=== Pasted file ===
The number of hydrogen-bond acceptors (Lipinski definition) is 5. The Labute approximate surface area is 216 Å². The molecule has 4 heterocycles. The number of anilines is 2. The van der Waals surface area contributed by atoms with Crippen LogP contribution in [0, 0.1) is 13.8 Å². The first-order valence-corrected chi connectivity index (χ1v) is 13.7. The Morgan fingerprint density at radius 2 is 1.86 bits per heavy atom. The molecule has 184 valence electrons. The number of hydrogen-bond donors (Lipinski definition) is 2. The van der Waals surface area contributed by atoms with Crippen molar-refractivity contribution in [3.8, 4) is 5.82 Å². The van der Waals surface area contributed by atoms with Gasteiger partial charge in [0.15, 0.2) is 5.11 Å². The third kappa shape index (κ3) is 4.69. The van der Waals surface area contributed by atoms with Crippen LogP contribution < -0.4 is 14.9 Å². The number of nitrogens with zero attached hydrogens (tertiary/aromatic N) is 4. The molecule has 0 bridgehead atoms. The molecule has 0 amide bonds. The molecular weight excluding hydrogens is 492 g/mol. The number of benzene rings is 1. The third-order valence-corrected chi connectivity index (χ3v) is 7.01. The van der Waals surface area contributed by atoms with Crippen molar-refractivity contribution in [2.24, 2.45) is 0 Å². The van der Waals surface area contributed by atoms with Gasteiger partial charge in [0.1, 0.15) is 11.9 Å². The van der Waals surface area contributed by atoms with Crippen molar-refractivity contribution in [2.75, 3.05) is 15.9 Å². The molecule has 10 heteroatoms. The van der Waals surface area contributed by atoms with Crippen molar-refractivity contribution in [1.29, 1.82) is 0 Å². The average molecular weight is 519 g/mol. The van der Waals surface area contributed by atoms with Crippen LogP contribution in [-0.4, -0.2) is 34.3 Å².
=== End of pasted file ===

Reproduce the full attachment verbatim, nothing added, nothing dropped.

The number of hydrogen-bond acceptors (Lipinski definition) is 5. The Labute approximate surface area is 216 Å². The molecule has 4 heterocycles. The number of anilines is 2. The van der Waals surface area contributed by atoms with Crippen LogP contribution in [0, 0.1) is 13.8 Å². The first-order valence-corrected chi connectivity index (χ1v) is 13.7. The Morgan fingerprint density at radius 2 is 1.86 bits per heavy atom. The molecule has 184 valence electrons. The number of hydrogen-bond donors (Lipinski definition) is 2. The van der Waals surface area contributed by atoms with Crippen molar-refractivity contribution in [3.8, 4) is 5.82 Å². The van der Waals surface area contributed by atoms with Gasteiger partial charge in [0.15, 0.2) is 5.11 Å². The third kappa shape index (κ3) is 4.69. The van der Waals surface area contributed by atoms with Crippen LogP contribution < -0.4 is 14.9 Å². The number of nitrogens with zero attached hydrogens (tertiary/aromatic N) is 4. The molecule has 0 bridgehead atoms. The molecule has 0 amide bonds. The molecular weight excluding hydrogens is 492 g/mol. The number of benzene rings is 1. The third-order valence-corrected chi connectivity index (χ3v) is 7.01. The van der Waals surface area contributed by atoms with Crippen molar-refractivity contribution in [2.24, 2.45) is 0 Å². The van der Waals surface area contributed by atoms with Gasteiger partial charge in [0.1, 0.15) is 11.9 Å². The van der Waals surface area contributed by atoms with Crippen molar-refractivity contribution in [2.75, 3.05) is 15.9 Å². The molecule has 10 heteroatoms. The van der Waals surface area contributed by atoms with Crippen molar-refractivity contribution in [1.29, 1.82) is 0 Å². The average molecular weight is 519 g/mol. The van der Waals surface area contributed by atoms with Crippen LogP contribution in [-0.4, -0.2) is 34.3 Å².